The most important reason why Tombs decided to write an apologia for England, however, is that for decades many English people have been convinced that their country is in decline. They still like their country, but it seems a shadow of its former self. Tombs sets out to address this concern by organizing his narrative around the ways in which the English have told their history over the past thousand years. He chooses four themes in particular: the aftermath of the Norman Conquest; the Whig history of progress; the history of empire; and the widespread belief since 1945 that England is a nation in decline. To understand his book, it helps to take these in reverse order.
Most English people know that their country, along with their neighbors in the United Kingdom, used to rule the waves and no longer does. European competitors experienced faster economic growth after World War II and caught up with England. The empire disappeared. Commentators lamented the change and assigned blame. Some suggested that Britain was becoming a shabby, third-rate country.
Tombs has no time for this hand-wringing. Little England was always going to suffer relative decline once larger countries industrialized, but economically the country stands where one would expect in the ranks of its European neighbors. He scarcely laments the decline of manufacturing, buying the idea that England's move to a service economy is a healthy sign (although he notes that when in 1945 Germany offered England the design for the Volkswagen Beetle as war reparations, industrialists turned it down as inferior to the English-built Morris Minor). Life expectancy has increased along with income. Those who have lived in England since 1945 "have been among the luckiest people in the existence of Homo sapiens, rich, peaceful and healthy." Tombs wants his compatriots to cheer up.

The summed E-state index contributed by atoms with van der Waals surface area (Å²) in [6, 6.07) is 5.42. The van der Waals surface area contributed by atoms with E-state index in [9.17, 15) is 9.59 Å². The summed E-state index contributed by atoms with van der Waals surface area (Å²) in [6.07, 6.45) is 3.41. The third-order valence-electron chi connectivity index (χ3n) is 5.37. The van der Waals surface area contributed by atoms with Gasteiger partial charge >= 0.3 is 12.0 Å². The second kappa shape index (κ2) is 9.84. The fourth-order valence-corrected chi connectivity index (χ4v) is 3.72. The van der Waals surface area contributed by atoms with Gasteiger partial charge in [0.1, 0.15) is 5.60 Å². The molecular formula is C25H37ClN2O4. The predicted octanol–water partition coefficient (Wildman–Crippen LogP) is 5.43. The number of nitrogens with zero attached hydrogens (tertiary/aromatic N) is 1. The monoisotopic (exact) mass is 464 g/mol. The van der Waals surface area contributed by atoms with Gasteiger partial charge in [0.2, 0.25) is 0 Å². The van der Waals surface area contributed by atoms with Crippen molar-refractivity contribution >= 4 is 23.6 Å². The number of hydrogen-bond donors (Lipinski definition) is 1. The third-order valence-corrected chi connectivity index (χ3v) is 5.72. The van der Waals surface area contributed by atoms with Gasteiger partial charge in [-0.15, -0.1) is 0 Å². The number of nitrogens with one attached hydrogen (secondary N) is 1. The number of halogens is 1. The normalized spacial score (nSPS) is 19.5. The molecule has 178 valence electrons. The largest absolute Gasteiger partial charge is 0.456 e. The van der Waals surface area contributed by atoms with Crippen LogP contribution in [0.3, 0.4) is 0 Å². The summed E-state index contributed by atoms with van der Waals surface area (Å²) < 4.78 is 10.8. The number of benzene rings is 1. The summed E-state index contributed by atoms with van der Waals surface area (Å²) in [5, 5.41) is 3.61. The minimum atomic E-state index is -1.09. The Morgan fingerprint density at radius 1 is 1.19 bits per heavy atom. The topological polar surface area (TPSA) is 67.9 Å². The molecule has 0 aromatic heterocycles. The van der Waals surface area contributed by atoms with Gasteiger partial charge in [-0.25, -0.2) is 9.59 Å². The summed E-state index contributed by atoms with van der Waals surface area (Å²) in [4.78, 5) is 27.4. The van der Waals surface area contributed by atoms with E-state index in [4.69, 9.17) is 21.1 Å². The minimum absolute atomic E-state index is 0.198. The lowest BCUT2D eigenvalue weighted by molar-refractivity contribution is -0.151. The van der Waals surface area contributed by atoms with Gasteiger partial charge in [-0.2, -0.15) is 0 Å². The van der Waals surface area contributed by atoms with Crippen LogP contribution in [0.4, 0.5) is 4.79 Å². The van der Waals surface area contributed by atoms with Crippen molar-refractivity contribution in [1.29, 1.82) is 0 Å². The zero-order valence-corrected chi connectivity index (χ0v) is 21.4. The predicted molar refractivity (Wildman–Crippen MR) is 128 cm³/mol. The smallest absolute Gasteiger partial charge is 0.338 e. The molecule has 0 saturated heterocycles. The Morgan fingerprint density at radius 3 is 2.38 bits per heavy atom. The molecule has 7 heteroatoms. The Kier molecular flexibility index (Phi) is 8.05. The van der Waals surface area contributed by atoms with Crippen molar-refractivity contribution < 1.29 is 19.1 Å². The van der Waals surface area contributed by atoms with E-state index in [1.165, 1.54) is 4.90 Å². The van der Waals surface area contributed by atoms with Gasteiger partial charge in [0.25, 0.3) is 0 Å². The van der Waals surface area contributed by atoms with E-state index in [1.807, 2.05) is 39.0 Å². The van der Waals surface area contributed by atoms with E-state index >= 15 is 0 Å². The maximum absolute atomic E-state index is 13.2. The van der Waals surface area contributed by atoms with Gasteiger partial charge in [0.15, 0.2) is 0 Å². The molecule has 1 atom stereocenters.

This desire explains why he is less critical of empire than most historians. He recognizes evils, such as the violent suppression of the Mau Mau uprising in Kenya in the 1950s, but he also cites counter-examples. Many leading politicians were unenthusiastic about imperial ventures. The government turned down requests from people in Ethiopia, Uruguay, Sarawak, and Morocco to join the empire. There was a domestic humanitarian lobby (which included many evangelicals) that campaigned for England to use its power for good in the world—as when, in 1850, the Royal Navy forcibly entered Brazilian ports to destroy slave ships. For all the crimes (Tombs' word), English hegemony also fostered global communication, trade, travel, parliamentary government, and the rule of law.
Moving on to the third of Tombs' themes: even if you haven't heard of the Whig interpretation of history, you probably know it. It is the story of progress and of freedom, and of how the English-speaking peoples have led the world toward political liberty and happiness. Initially, it told the tale of English defense of its representative government against threats from absolutist France and from those Tory kings, Charles I and II. In its English version, it celebrated the powers of the English parliament and provided justification for England's growing global influence in the 19th century. Transported to the United States, it made its way into textbooks that featured America as the 20th-century standard bearer for liberty and hope in the world. On both sides of the Atlantic, it was a good story but too simple, and the resulting histories and self-perceptions were warped. But Tombs still maintains that England's longstanding commitment to the rule of law and to parliamentary government has been good for the country and the world it helped shape.